Take two stout chairs, or the foot-board of a bed and a chair, and bring them together so that you can stand comfortably between them with your hands at your sides. Now, place your hands upon them, raise your feet from the floor and lower the weight of the body by means of bending the arms until your knees touch the floor. Then raise your body until your arms are extended fully, drawing your knees up as high as you can. Continue this motion for not more than eight counts at a time.
These four exercises are the best that have ever been presented for muscle, for bodily health and for the retention of youthful agility and sense of orientation, and also the training and coordination of brain and muscle.
Before starting them please do one thing: Determine upon regular routine exercise. Get the habit.
This is to Certify that Caroline Baumann has completed a regular Course of the Attila System of Strength Building, passed a highly satisfactory examination in Feats of Strength, Boxing, Bagpunching, Wrestling, etc.etc., displaying thereby extraordinary qualifications as an all-round Athlete, Instructor, and Performer.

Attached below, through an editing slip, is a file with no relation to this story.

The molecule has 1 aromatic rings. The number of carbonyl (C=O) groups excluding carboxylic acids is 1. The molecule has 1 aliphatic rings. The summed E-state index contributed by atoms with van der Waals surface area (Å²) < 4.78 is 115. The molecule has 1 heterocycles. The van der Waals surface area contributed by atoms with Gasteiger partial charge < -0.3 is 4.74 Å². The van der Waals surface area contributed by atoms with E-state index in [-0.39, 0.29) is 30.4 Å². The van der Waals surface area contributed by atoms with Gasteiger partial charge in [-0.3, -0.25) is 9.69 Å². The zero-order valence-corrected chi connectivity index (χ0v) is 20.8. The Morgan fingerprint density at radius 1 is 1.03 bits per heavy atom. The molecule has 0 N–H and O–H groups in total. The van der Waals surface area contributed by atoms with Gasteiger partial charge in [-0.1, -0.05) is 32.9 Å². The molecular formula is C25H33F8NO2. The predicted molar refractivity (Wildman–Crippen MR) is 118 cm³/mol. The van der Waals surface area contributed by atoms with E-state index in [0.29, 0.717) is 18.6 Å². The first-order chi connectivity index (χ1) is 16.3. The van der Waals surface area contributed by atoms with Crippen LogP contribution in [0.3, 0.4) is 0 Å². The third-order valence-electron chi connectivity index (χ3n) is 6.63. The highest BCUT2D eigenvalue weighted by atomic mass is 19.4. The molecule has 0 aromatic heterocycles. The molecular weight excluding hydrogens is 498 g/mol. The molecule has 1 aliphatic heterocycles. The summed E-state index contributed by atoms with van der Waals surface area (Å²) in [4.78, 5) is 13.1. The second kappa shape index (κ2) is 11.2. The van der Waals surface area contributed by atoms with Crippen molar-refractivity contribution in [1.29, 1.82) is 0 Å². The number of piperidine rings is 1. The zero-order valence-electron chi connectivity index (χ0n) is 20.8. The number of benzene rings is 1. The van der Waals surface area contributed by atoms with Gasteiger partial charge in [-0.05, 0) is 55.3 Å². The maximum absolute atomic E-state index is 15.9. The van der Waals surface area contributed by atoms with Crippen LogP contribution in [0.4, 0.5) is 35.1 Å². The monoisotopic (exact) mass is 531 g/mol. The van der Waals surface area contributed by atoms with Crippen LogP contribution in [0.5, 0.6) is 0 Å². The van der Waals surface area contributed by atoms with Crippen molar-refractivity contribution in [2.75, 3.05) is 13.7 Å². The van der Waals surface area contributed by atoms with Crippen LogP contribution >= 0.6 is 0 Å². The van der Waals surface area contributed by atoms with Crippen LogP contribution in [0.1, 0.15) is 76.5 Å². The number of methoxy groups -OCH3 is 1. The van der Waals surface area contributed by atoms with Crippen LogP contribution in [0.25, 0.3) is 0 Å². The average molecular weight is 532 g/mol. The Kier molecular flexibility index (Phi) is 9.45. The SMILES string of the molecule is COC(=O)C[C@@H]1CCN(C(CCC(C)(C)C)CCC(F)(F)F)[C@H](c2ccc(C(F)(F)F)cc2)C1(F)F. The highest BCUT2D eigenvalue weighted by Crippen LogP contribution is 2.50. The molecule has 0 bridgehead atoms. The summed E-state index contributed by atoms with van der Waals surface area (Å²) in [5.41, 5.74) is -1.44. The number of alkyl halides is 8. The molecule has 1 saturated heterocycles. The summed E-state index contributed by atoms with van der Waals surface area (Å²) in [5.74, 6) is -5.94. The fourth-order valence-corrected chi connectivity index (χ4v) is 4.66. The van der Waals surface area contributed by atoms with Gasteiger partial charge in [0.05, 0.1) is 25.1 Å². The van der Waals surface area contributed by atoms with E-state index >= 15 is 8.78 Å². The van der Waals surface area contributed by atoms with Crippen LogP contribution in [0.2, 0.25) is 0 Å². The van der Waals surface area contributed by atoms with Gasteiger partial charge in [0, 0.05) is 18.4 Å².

Here are a couple of exercises that you can do to test your strength, but which also will give you strength and muscle if you practice them regularly.
Get the strongest chair handy for them, you will then be least likely to damage either the chair or yourself.
Even the most ardent heavy-apparatus man can use his muscular system to the limits of its powers when he is removed from his weights, squat racks, etc., by circumstances such as National Service, traveling, conditions at home demanding silence, etc., and if weight trainers reading this are inclined to doubt the powerful effects of these exercises, then I would earnestly suggest that they try them. They will then have a very different opinion!
This exercise is supplementary to Dands [Hindu pushups]. Dands give a prominent shape particularly to arms and chest while Baithaks shape calf muscles and thigh-muscles, tending to develop wonderful stamina of the performer. These two exercises enable Indian Wrestlers to become invincible in obtaining strength.
“In all annals of Strength, Pride of place must be given to Arthur Saxon, the weightlifter who was always able to lift more than he claimed.”
– W. A. Pullum
The best method for a beginner is to start with five dands the first day and go up to ten at the end of the first week… You will be quite surprised to hear that when last year I went to see Gama performing this exercise I began to count, and saw that he went on doing over 2,000 dands within three hours time.